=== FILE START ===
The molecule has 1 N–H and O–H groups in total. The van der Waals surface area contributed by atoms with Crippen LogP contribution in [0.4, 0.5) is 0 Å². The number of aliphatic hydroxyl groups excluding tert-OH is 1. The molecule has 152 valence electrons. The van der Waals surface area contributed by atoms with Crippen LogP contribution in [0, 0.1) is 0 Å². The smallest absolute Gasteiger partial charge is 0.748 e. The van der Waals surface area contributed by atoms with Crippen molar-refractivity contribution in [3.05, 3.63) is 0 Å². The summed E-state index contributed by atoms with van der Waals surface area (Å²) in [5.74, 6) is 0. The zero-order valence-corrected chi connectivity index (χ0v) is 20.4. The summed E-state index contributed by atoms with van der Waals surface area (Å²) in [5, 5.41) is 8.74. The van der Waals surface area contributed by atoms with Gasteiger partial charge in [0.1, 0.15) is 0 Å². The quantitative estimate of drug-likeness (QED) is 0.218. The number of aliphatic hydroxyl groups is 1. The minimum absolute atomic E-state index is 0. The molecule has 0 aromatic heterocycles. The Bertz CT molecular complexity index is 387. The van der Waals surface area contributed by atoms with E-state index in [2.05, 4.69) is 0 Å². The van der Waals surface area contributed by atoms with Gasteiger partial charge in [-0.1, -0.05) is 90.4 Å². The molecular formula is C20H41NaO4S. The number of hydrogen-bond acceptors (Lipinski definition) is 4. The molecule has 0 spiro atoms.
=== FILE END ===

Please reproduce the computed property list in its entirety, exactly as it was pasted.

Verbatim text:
The molecule has 1 N–H and O–H groups in total. The van der Waals surface area contributed by atoms with Crippen LogP contribution in [0.4, 0.5) is 0 Å². The number of aliphatic hydroxyl groups excluding tert-OH is 1. The molecule has 152 valence electrons. The van der Waals surface area contributed by atoms with Crippen LogP contribution in [0, 0.1) is 0 Å². The smallest absolute Gasteiger partial charge is 0.748 e. The van der Waals surface area contributed by atoms with Crippen molar-refractivity contribution in [3.05, 3.63) is 0 Å². The summed E-state index contributed by atoms with van der Waals surface area (Å²) in [5.74, 6) is 0. The zero-order valence-corrected chi connectivity index (χ0v) is 20.4. The summed E-state index contributed by atoms with van der Waals surface area (Å²) in [5, 5.41) is 8.74. The van der Waals surface area contributed by atoms with Gasteiger partial charge in [0.1, 0.15) is 0 Å². The quantitative estimate of drug-likeness (QED) is 0.218. The number of aliphatic hydroxyl groups is 1. The minimum absolute atomic E-state index is 0. The molecule has 0 aromatic heterocycles. The Bertz CT molecular complexity index is 387. The van der Waals surface area contributed by atoms with E-state index in [2.05, 4.69) is 0 Å². The van der Waals surface area contributed by atoms with Gasteiger partial charge in [-0.1, -0.05) is 90.4 Å². The molecular formula is C20H41NaO4S. The number of hydrogen-bond acceptors (Lipinski definition) is 4. The molecule has 0 spiro atoms.